Pizza on Long Island is constantly reinventing itself, and the ranks of local pizzerias swell as the new entries fire up their ovens. In the past year alone, two traditional wood-oven Neapolitan spots (Flip and Red Tomato) have opened, as have two coal-oven venues (Sacramone's and Long Island's second Anthony's). Then there's Angelina's, whose gas-fired oven produces pies topped with the likes of tandoori chicken, pineapple and mashed potatoes. How to integrate these brave new pizza stars into your existing lineup?
There's only one way: Eat more pizza.
Crisp-crusted artisan pizzas are truly out-of-the-box at this eccentric newcomer. Best is the Desi, topped with tandoor-baked chicken, basmati rice, cilantro and mozzarella. A surprise winner is the Wowee Maui featuring mozzarella, ham, pepperoni, bacon and pineapple. Then, there's the Big Mack, evoking the golden arches with ground beef, lettuce, tomatoes and special sauce. Even a conventional tomato-mozzarella grandma pie works. Angelina's also serves burgers, hot dogs, sandwiches and spicy wings that range from hot to ridiculously hot to insanity.
Pizzas come in 10-, 14- and 18-inch sizes; the largest cost around $20.
137 Old Country Rd., Carle Place, 516-877-7750
At these two branches of a Florida-based chain, virtually everything is cooked in an 800-degree coal oven. That oven has the power to transform cauliflower into a pizza topping that must be eaten to be believed: the unsung vegetable tamed into sweet, mellow submission after being roasted with olive oil and garlic, showered with Romano, mozzarella and bread crumbs. The Margherita, here called "traditional," is very good, if less supernal than the cauliflower. Other pies include Philly cheesesteak and eggplant Marino (quarterback Dan Marino is a partner of founder, and Long Island native, Anthony Bruno).
Pizzas come in 12- and 16-inch sizes; the larger cost around $20.
Flip's focus is its gorgeous, orange-tiled, wood-burning oven imported from Italy. Admire it while you place your order, then go find a table. Your pizza will be delivered shortly: The Neapolitan-style pies (imported flour, imported tomatoes, puffy crust) bake in less than two minutes. Innovative pies here are very good: The Diavolo features hot sopresatta, pepper flakes and spicy honey; a pistachio pie is topped with garlic, nuts, mozzarella, roasted red onions, grated grana Padano, rosemary and oregano. The Margherita made with fior di latte mozzarella is textbook good, and better than the more expensive one with buffalo mozzarella.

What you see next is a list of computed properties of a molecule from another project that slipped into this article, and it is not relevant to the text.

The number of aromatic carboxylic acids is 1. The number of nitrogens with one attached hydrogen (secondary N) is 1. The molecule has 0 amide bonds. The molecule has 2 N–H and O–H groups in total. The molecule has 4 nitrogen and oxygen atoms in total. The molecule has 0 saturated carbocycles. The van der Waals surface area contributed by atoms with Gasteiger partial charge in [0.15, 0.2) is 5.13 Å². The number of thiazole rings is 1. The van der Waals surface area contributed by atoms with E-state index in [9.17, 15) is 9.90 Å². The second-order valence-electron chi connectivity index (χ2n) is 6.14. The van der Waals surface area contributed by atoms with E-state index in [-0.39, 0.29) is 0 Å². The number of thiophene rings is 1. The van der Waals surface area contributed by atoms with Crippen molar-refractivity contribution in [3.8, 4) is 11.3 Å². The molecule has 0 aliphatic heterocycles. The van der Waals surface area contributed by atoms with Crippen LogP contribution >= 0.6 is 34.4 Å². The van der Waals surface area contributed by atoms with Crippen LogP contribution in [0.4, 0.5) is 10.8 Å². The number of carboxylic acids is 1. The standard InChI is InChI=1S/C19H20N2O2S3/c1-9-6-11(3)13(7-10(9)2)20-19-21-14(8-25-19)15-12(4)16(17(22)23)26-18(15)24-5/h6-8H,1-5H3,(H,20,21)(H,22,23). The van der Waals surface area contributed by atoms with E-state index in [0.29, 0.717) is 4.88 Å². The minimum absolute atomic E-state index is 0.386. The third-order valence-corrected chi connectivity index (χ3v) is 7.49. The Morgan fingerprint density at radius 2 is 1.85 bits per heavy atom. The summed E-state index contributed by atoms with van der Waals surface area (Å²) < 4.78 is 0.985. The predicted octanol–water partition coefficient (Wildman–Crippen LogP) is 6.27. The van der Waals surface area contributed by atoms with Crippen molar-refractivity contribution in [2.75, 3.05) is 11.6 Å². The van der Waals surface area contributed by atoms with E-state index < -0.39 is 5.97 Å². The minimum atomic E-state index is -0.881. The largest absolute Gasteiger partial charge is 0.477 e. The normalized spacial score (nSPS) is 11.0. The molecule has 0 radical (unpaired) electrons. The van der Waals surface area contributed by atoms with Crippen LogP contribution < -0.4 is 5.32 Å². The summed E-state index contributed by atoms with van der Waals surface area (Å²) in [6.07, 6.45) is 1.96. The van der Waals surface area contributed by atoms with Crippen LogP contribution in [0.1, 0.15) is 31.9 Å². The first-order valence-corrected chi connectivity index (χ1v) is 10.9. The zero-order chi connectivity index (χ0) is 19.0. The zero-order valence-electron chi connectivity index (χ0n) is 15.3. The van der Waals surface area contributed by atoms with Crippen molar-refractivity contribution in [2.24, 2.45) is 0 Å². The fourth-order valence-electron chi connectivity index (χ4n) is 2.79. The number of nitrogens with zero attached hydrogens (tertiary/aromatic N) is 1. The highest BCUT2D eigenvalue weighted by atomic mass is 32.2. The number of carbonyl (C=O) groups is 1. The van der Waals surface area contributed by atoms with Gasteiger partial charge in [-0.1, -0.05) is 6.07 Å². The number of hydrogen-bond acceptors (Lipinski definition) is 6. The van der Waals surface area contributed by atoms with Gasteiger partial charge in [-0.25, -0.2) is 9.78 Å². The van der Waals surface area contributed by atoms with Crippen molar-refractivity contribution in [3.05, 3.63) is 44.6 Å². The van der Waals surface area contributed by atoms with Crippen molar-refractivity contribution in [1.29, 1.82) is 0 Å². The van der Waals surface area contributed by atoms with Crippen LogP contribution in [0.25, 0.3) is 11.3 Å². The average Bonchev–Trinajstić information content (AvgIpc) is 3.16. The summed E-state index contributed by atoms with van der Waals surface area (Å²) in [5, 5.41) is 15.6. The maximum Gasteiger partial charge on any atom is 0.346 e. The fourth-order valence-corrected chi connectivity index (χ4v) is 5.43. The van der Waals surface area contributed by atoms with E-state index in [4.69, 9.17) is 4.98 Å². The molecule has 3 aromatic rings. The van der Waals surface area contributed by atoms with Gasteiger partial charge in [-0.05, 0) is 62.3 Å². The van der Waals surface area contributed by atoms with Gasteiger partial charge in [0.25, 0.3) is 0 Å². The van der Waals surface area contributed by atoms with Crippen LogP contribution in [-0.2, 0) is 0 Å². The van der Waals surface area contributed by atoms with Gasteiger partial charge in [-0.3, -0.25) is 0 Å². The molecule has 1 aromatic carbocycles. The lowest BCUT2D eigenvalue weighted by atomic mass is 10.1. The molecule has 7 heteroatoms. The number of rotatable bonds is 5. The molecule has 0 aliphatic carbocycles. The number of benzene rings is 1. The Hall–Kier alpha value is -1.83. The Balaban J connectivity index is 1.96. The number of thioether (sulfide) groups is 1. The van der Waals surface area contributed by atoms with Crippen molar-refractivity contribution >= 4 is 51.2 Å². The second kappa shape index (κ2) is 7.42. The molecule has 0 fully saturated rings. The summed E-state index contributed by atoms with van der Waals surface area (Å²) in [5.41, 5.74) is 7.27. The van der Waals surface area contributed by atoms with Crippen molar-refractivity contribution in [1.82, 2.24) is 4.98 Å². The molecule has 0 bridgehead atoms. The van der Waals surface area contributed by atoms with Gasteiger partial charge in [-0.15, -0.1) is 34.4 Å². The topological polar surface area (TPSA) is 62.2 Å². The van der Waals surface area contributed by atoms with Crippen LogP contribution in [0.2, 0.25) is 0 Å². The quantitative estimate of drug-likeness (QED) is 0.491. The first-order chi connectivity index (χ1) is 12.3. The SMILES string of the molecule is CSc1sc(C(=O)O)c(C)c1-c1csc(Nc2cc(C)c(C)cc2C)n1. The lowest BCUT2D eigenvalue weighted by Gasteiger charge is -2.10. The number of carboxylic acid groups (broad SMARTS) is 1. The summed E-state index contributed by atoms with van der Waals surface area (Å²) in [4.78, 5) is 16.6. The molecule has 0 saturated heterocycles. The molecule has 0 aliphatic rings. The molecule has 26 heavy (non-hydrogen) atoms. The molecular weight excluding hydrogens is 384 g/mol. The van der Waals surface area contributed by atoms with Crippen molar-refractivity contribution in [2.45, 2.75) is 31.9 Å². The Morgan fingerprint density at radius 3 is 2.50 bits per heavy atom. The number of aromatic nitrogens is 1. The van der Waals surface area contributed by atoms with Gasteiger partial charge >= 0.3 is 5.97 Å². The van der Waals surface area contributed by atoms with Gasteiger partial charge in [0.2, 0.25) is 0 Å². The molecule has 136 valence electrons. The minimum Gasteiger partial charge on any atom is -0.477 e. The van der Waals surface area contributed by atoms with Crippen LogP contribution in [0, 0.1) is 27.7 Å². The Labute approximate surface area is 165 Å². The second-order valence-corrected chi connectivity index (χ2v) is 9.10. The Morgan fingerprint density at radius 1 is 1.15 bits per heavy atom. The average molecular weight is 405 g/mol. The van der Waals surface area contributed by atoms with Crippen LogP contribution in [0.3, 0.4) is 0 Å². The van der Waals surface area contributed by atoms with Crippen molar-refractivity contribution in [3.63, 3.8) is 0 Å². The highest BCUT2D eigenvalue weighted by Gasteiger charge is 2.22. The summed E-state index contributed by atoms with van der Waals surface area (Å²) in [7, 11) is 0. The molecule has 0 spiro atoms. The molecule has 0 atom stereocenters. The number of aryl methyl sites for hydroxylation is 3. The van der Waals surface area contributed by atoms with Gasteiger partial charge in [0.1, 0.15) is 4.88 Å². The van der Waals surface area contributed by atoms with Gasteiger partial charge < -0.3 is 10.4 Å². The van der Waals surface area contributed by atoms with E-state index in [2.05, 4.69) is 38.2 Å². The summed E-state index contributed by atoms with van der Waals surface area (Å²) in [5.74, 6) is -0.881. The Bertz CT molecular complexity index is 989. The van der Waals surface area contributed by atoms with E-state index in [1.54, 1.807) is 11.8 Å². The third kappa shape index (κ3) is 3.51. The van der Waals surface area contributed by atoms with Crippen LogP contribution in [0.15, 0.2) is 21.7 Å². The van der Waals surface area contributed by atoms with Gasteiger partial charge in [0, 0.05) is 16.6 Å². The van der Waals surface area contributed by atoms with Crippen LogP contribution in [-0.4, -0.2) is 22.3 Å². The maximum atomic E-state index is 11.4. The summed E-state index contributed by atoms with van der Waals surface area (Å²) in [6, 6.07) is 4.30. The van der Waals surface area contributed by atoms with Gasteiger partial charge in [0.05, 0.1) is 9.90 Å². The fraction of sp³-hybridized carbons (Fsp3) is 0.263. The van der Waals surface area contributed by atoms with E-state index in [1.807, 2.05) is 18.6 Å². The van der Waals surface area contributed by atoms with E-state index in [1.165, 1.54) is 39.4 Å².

The 12-inch pies are between $7.50 and $14.
6245 Northern Blvd., East Norwich
With Red Tomato, the Messina family continues its conquest of East Norwich. It already owns La Bonne Boulangerie and Messina Market, as well as Dortoni Bakery in Levittown, but paterfamilias Lello Messina was born and raised in Naples, and Red Tomato is a love letter to his hometown. The 14 pizzas (half red, half white) hew pretty closely to the Neapolitan tradition of sparingly topped individual 12-inch pies, made with imported flour and tomatoes, baked in a wood oven with a gas "assist." The Margherita is hard to beat, but the Quattro Stagioni (with artichokes, ham, olives and mushrooms) comes close. For dessert, try Nonna Messina's pie with Nutella and marshmallows.
The 12-inch pies are $13 to $18.
This new East Meadow restaurant is the offshoot of the fabled Astoria pizzeria, Sac's Place. In good, old-school New York tradition, the pizza oven is fired by coal. With its crisp, fragrant crust topped with a confluence of fresh mozzarella, basil and crushed San Marzano tomatoes, Sacramone's signature pie -- Mama's Old-Fashioned -- is pretty indistinguishable from a Margherita. Purists (or the lactose intolerant) will enjoy the cheese-free marinara; lactophiles can opt for the white pie, with mozzarella and ricotta. The 16 available toppings include fried eggplant, sauteed portobello, anchovies, chicken cutlet. Sacramone's also has an excellent wine list.
Pizzas come in 10-, 14- and 18-inch sizes; the largest cost around $18.